Here in the Pacific Northwest we’re having some awesome growing weather. Bumper crops of blackberries, blueberries, peppers, tomatoes — you name it. A very wet cool spring followed by sun, sun, sun. Urban farming has been good — so has wild harvesting: plums, apples, apricots, hawthorne berries. But the wild harvesting will be another post. Today we’re going to talk about this year’s experiment plant at Thrasher Studios: Tomatillos.
Tomatillos are a staple in southwest cooking, especially Mexican dishes. It’s kind of like a green tomato in a husk (think corn). We love some southwest food in our house, so it seemed a no brainer to try to grow this. I will grow it again.
Know that honey bees love tomatillos. I have photo proof. Never have I gone out once the tomatillo plant started flowering and NOT seen honey bees. It’s been fabulous. So, they are good to have near anything you’re growing. Also know that they need lots of space and will likely grow taller than your tomatoes. Staking and caging is advised as well.
Harvesting tomatillos created a learning curve, too. But mostly, when the fruit inside fills the husk and it plucks off with little resistance, you’ve got a ripe one. Anyone else that has more experience with knowing about tomatillos — feel free to comment and let us all know.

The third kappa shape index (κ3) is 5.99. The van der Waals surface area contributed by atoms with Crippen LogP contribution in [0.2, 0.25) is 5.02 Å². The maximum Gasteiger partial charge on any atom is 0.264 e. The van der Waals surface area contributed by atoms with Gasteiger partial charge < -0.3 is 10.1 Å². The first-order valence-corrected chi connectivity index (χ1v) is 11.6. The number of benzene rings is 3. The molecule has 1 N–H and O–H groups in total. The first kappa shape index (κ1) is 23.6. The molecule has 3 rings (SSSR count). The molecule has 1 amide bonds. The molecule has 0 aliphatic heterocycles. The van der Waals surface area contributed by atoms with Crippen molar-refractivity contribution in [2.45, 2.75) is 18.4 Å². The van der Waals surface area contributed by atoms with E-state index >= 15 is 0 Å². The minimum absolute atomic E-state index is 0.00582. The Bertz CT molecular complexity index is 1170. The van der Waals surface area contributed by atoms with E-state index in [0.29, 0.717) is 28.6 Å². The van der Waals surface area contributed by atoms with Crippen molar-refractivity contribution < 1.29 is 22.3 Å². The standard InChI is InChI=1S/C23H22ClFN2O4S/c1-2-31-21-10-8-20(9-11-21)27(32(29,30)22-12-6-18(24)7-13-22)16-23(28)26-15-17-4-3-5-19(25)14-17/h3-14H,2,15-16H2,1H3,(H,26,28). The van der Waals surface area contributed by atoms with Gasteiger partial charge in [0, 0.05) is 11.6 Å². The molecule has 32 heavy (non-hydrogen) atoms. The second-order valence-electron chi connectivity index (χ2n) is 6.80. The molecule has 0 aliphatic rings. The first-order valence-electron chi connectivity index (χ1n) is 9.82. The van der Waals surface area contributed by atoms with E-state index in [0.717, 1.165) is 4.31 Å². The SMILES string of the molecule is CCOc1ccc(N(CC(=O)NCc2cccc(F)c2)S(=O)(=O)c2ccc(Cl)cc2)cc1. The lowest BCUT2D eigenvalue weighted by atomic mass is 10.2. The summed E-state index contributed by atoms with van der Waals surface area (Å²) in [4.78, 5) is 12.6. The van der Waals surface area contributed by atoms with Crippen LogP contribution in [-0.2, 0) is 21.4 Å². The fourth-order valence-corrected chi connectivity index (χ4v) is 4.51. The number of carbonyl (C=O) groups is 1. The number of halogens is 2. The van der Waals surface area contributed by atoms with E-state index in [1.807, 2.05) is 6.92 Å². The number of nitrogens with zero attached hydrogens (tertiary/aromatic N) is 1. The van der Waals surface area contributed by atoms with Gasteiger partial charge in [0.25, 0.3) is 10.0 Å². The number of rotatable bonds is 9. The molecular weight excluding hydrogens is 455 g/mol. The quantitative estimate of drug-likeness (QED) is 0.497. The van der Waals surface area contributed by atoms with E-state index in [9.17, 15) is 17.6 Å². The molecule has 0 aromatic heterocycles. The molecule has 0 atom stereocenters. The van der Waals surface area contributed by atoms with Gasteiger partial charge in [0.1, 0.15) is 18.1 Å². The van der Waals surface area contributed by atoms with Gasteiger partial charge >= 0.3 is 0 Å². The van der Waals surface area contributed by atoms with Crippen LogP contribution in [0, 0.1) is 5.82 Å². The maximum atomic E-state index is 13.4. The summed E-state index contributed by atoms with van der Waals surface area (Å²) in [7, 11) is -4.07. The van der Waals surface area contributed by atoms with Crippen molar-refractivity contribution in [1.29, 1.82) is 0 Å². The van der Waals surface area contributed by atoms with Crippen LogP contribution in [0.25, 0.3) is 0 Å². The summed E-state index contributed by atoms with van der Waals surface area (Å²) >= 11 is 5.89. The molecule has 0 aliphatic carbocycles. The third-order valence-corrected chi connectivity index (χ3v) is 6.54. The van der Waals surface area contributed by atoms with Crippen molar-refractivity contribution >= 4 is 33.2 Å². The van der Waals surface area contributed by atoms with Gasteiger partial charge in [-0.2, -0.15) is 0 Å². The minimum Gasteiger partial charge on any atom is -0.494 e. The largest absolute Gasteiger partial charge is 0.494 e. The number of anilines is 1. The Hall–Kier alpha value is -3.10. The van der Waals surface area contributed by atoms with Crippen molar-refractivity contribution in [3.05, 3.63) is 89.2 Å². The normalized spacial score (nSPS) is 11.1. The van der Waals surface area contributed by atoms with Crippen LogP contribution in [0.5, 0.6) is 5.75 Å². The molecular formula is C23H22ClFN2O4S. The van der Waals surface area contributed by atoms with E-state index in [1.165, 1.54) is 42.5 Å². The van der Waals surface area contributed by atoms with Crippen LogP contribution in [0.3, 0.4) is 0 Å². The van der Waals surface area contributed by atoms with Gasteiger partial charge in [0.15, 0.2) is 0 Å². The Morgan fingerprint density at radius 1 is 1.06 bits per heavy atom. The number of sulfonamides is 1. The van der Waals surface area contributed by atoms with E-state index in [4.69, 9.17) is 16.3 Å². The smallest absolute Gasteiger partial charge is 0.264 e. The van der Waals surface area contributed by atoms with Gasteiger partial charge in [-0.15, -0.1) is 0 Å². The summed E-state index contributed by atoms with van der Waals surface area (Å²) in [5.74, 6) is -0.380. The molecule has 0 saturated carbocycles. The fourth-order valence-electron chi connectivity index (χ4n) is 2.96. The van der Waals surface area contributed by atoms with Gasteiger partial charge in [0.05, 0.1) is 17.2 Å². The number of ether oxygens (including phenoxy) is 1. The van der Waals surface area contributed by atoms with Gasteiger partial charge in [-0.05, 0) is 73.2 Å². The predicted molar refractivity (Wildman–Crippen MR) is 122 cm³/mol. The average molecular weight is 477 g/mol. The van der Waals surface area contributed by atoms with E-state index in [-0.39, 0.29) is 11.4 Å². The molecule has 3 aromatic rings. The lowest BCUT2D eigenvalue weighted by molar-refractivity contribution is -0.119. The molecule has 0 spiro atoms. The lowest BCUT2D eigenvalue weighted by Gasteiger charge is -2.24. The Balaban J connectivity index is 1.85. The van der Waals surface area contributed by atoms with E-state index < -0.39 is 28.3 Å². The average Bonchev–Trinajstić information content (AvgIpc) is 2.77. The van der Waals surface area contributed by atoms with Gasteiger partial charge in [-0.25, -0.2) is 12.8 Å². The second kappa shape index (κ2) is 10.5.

Today’s harvest creation is grilled tomatillo salsa.
Ingredients: Tomatillos, tomatoes, green chilis (if you want it more mild, seed it. We’re spicy-hot loving family, so I left the seeds in.), onion, garlic cloves, lime juice, cilantro and salt.
Grilled Tomatillo Salsa: Again, this is not chemistry. Use the proportions you prefer.
1. Husk and wash some tomatillos.
2. Put tomatillos, seeded green chilis, a couple cloves of garlic, and some big chunks of onion on a baking sheet or in a big shallow baking dish.
3. Broil for about 5 minutes, turn the stuff over and broil some more. The ingredients should start to brown and get soft.
4. Dump the broiled stuff into a food processor with some fresh cilantro, salt, and lime juice. (I just got a juicer, so I used it to make my lime juice. The juicer rocked and was so worth the $2 at the yard sale.)
5. Run the processor until it’s as smooth or chunky as you want.
6. Chill it if you want to. (After it’s first made and there’s leftovers, I refrigerate in a Ball jar.)
7. Add salt if you want to. (I do.)
In this first recipe, I didn’t have any cilantro. It had already gone to seed and it was already after dinner and I didn’t feel like going to the farmer’s market. So, I snipped some fresh parsley from the garden. Also, I already had some roasted chopped garlic and used that. All but the chunk of onion was from my garden — and the onion was from a local farmer nearby. Woot for local food!
Here’s what the yumminess looked like step by step: